We are diagnosing and treating patients faster. In March, nearly three in four people were diagnosed or given the all-clear within two weeks—ahead of the 28-day target—and nine in 10 patients start treatment within a month.
In May last year I wrote to the then Health Secretary and the Prime Minister about the case of a young man in my constituency, Elliott Simpson, who was misdiagnosed with a water wart in a telephone consultation with a GP. When Elliott was finally able to see someone face-to-face, he found that he had late-stage skin cancer. He passed away on 28 April, aged just 27.
Between January and March this year, both the two-week wait target and the 62-day target were missed at East Lancashire Hospitals NHS Trust. Does the Secretary of State accept that delays are costing lives?
The whole House will be hugely saddened to learn of the passing of Elliott, especially at such a tender age.[Official Report, 20 July 2023, Vol. 736, c. 16MC.]
The hon. Lady is right to highlight the importance of speedy diagnosis, and I was pleased that we met the faster diagnosis standard in February for the first time and again in March, with three in four patients receiving their diagnosis within two weeks and nine in 10 starting treatment within a month. She is also right to point out that there is still variation between trusts, and we are focusing on that in particular, but it is good that nationally we are hitting the faster diagnosis standard.
When I was diagnosed with multiple myeloma six years ago, my GP gave me two pieces of advice: keep positive and keep active. The other day, I visited the wellbeing centre in my constituency, which is run by Sheffield Hallam University, the Sheffield Teaching Hospitals NHS Foundation Trust and Yorkshire Cancer Research. It is putting on a programme called Active Together to which people who are diagnosed with cancer can be referred by their consultant and have a bespoke programme of treatment involving physical activity, nutrition and psychological support to prepare them for surgery, and a programme after surgery to help them recover. Would the Secretary of State like to come to my constituency to visit this novel and innovative programme to see how it could be rolled out across the country and treat more cancers well in this way?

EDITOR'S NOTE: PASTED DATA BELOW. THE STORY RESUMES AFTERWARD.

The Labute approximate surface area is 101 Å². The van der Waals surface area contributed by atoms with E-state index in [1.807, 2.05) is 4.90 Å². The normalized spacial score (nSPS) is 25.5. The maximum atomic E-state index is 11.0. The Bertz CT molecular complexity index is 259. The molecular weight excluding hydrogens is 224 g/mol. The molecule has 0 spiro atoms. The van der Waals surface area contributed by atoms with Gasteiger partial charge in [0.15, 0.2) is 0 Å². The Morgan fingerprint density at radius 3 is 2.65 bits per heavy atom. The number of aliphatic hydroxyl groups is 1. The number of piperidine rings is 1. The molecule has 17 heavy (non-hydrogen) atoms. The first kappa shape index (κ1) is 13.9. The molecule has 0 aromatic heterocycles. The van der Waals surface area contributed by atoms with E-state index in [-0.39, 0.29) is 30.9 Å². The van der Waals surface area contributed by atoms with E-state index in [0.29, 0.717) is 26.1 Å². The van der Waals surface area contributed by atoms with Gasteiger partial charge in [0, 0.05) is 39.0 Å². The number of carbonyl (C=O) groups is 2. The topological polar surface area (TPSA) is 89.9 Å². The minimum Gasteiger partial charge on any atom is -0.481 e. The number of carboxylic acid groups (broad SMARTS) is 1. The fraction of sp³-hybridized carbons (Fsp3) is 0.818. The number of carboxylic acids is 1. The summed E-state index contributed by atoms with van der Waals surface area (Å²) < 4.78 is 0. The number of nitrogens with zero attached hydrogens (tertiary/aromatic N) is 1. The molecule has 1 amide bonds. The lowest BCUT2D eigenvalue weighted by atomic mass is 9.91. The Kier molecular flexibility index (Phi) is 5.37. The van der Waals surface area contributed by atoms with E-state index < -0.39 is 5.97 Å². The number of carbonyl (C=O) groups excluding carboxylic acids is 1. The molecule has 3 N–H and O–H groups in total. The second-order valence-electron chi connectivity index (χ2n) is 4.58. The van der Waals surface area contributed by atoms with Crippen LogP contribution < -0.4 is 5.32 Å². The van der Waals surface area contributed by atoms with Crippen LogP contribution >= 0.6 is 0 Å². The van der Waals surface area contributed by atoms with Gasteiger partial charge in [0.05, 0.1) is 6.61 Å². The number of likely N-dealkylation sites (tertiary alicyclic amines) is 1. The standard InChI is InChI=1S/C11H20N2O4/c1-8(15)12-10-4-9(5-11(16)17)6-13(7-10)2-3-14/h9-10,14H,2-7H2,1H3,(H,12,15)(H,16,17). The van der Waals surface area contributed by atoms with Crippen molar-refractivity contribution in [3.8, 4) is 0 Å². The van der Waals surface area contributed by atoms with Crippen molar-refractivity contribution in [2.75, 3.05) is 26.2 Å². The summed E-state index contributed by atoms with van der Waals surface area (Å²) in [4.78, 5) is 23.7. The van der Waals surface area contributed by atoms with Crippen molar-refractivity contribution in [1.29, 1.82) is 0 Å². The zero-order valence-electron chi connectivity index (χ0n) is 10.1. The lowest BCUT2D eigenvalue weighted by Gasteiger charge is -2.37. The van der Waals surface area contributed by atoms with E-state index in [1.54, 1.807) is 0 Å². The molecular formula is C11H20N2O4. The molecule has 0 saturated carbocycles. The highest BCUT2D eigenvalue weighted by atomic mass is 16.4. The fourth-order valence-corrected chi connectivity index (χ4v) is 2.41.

The hon. Gentleman raises an interesting and important point. How we better equip patients pre-surgery and post-surgery, how we look at their wellbeing—the keep positive bit and the social prescribing—and how we think about being active are all are hugely important. I would be keen to learn more about the programme that he highlights and for either me or one of the ministerial team to follow up on his offer.
In March, the all-party parliamentary group on brain tumours published its report into research funding, which found that only about £15 million of the £40 million pledged has made its way into the hands of the researchers. Can the Secretary of State set out what we can do to fix these challenges in the funding system so that we can get that money into the hands of the researchers and improve those outcomes?